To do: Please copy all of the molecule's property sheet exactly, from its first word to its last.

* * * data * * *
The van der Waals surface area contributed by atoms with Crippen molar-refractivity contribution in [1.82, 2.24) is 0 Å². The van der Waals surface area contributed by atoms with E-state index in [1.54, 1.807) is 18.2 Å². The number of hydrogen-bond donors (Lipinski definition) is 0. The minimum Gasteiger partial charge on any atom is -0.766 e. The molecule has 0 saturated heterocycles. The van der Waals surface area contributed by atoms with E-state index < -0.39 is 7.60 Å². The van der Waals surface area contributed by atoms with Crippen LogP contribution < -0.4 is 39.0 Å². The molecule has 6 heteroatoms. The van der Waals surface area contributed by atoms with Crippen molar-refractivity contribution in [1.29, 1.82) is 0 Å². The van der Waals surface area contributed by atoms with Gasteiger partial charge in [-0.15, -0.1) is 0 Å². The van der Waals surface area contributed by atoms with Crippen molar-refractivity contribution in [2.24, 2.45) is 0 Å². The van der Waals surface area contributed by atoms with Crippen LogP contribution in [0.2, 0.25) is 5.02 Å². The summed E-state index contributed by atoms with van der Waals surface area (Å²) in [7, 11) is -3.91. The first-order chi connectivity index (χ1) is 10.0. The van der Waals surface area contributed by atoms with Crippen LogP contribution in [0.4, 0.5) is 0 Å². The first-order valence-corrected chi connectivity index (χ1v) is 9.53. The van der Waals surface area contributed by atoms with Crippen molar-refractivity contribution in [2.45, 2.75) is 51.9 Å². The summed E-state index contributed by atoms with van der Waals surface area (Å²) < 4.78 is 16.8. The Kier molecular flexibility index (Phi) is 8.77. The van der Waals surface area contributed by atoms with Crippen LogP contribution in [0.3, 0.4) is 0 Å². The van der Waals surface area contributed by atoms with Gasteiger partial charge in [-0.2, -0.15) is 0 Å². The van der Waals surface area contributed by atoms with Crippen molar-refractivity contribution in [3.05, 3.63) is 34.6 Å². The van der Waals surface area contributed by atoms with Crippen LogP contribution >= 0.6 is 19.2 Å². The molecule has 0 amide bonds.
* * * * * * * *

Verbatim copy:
The van der Waals surface area contributed by atoms with Crippen molar-refractivity contribution in [1.82, 2.24) is 0 Å². The van der Waals surface area contributed by atoms with E-state index in [1.54, 1.807) is 18.2 Å². The number of hydrogen-bond donors (Lipinski definition) is 0. The minimum Gasteiger partial charge on any atom is -0.766 e. The molecule has 0 saturated heterocycles. The van der Waals surface area contributed by atoms with E-state index < -0.39 is 7.60 Å². The van der Waals surface area contributed by atoms with Crippen LogP contribution < -0.4 is 39.0 Å². The molecule has 6 heteroatoms. The van der Waals surface area contributed by atoms with Crippen molar-refractivity contribution in [1.29, 1.82) is 0 Å². The van der Waals surface area contributed by atoms with Gasteiger partial charge in [-0.15, -0.1) is 0 Å². The van der Waals surface area contributed by atoms with Crippen molar-refractivity contribution in [2.24, 2.45) is 0 Å². The van der Waals surface area contributed by atoms with Crippen LogP contribution in [0.2, 0.25) is 5.02 Å². The summed E-state index contributed by atoms with van der Waals surface area (Å²) in [7, 11) is -3.91. The first-order chi connectivity index (χ1) is 10.0. The van der Waals surface area contributed by atoms with Crippen LogP contribution in [0.4, 0.5) is 0 Å². The first-order valence-corrected chi connectivity index (χ1v) is 9.53. The van der Waals surface area contributed by atoms with Crippen molar-refractivity contribution in [2.45, 2.75) is 51.9 Å². The summed E-state index contributed by atoms with van der Waals surface area (Å²) < 4.78 is 16.8. The Kier molecular flexibility index (Phi) is 8.77. The van der Waals surface area contributed by atoms with Crippen LogP contribution in [0.3, 0.4) is 0 Å². The van der Waals surface area contributed by atoms with Gasteiger partial charge in [-0.2, -0.15) is 0 Å². The van der Waals surface area contributed by atoms with Crippen molar-refractivity contribution in [3.05, 3.63) is 34.6 Å². The van der Waals surface area contributed by atoms with Crippen LogP contribution >= 0.6 is 19.2 Å². The molecule has 0 amide bonds.